The global economy is being battered these days by the fallout from war, disease and great-power competition. This is bad news for global trade, and some even wonder if it will also dramatically shake up a pillar of the global financial system: the U.S. dollar’s status as the world’s “reserve currency,” meaning its position as the currency most widely held by foreign governments and used in international financial and trade transactions.
Early in Russia’s war against Ukraine, some believed the comprehensive nature of the economic sanctions that were quickly slapped on Russia held the potential to accelerate the dollar’s decline. Because the sanctions are primarily and nearly exclusively being imposed by Western economies, the fear is that they could cause the global economy to bifurcate. Indeed, cut off from the Western financial and economic system, Russia has sought alternative economic outlets, primarily China, with China’s currency—the yuan—having supplanted the dollar as the most widely traded currency on the Moscow currency exchange. Similarly, by observing the West’s ability to essentially weaponize Russia’s dependence on their economies, countries like China could seek to decouple from those economies, while also seeking to establish alternatives to the dollar as the dominant global reserve and trade currency.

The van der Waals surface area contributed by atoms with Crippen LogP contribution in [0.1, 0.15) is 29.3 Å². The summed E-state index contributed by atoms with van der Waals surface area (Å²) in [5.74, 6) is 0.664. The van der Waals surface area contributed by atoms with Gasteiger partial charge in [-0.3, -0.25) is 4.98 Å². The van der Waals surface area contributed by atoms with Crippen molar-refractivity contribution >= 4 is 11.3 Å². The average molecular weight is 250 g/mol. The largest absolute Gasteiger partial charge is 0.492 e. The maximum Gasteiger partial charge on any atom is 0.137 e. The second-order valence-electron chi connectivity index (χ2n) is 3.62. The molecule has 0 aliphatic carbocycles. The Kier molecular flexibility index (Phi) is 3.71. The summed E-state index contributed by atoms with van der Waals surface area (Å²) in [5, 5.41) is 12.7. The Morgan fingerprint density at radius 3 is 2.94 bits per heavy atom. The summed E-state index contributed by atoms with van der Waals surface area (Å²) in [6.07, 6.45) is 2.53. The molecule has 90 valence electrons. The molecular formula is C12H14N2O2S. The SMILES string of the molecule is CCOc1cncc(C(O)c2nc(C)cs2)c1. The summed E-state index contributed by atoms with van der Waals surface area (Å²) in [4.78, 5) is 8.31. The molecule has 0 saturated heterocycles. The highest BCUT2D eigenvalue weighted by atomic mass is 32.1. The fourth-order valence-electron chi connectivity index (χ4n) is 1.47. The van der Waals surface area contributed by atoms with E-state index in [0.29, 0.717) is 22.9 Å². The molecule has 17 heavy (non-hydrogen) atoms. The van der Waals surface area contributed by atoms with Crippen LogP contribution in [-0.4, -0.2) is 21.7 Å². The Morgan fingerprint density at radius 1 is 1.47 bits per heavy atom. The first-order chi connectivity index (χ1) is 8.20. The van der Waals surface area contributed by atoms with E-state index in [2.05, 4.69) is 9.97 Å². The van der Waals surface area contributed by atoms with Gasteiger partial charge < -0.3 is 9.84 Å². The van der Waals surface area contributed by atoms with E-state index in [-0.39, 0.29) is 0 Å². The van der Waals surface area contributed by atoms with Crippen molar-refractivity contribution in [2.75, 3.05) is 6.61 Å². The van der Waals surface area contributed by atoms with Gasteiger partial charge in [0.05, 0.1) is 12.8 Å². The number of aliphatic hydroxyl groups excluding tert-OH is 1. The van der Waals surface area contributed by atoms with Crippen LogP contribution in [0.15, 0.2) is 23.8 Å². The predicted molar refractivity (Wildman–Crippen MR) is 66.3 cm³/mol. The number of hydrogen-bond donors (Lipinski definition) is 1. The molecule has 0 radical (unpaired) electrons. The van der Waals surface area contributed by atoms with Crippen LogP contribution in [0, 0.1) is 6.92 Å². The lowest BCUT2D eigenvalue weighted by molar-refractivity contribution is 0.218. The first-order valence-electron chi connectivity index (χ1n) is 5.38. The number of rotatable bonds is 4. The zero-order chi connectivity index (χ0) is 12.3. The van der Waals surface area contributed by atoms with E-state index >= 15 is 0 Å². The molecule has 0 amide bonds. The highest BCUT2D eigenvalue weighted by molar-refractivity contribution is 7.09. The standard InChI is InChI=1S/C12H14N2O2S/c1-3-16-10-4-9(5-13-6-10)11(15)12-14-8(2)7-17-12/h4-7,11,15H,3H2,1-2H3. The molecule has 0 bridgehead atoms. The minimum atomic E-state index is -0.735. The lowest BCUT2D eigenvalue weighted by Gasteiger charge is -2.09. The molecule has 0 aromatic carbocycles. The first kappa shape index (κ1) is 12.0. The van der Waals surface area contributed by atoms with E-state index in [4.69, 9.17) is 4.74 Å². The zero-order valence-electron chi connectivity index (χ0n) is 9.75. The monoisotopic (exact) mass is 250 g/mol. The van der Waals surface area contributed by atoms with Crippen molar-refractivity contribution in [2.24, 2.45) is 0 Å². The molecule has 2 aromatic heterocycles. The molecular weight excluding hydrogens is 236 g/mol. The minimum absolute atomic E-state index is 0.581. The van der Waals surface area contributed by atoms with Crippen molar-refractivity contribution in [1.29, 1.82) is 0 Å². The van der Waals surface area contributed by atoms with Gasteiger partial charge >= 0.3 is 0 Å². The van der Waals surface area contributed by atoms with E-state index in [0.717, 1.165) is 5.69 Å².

But such efforts do not portend a twilight for the dollar’s global dominance as a medium of exchange. Far from an impending fracturing of the global financial system into a dollar system and a nondollar-based system, we are likely to see so-called dollar hegemony continue for some time into the future.